The obesity epidemic: Medical and ethical considerations [Book Review]
Science and Engineering Ethics 13 (1):55-67 (2007)
AbstractObesity is increasingly becoming a problem for Western societies, to the extent that politicians, scientists, patient organisations and the media now refer to it as ‘the obesity epidemic’. Concerns about the damaging effect of increasing body weight on public health has led to a strong growth in the amount of scientific work on the condition, with the medical professions leading the way. This article discusses that, first of all, scientific evidence for obesity-associated mortality is at best ambiguous, and proposes that at least some of contemporary medical preoccupation with obesity has a moral origin in that it seeks to correct unwanted or immoral behaviour. It then continues to reflect on the effect of the conceptual transformation of healthy children into patients, and concludes with some reflections on the ethical implications of the obesity disease for the wellbeing of children.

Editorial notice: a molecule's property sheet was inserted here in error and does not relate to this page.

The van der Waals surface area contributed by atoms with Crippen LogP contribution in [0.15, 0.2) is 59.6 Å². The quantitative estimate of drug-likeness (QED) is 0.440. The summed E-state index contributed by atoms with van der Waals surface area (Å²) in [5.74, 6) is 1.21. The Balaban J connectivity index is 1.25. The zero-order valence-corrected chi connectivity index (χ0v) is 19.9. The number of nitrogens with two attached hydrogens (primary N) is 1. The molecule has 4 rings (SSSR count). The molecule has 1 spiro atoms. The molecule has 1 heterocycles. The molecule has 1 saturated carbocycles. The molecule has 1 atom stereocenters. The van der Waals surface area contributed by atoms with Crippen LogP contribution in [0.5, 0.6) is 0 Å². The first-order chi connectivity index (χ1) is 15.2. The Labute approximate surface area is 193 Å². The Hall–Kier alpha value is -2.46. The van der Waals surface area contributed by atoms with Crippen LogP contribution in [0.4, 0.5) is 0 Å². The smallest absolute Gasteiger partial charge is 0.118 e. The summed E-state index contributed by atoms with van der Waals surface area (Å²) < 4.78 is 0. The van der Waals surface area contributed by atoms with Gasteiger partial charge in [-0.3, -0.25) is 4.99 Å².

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References found in this work
On the Distinction Between Disease and Illness.Christopher Boorse - 1975 - Philosophy and Public Affairs 5 (1):49-68.
Managing Uncertainty: Obesity Discourses and Physical Education in a Risk Society. [REVIEW]Michael Gard & Jan Wright - 2001 - Studies in Philosophy and Education 20 (6):535-549.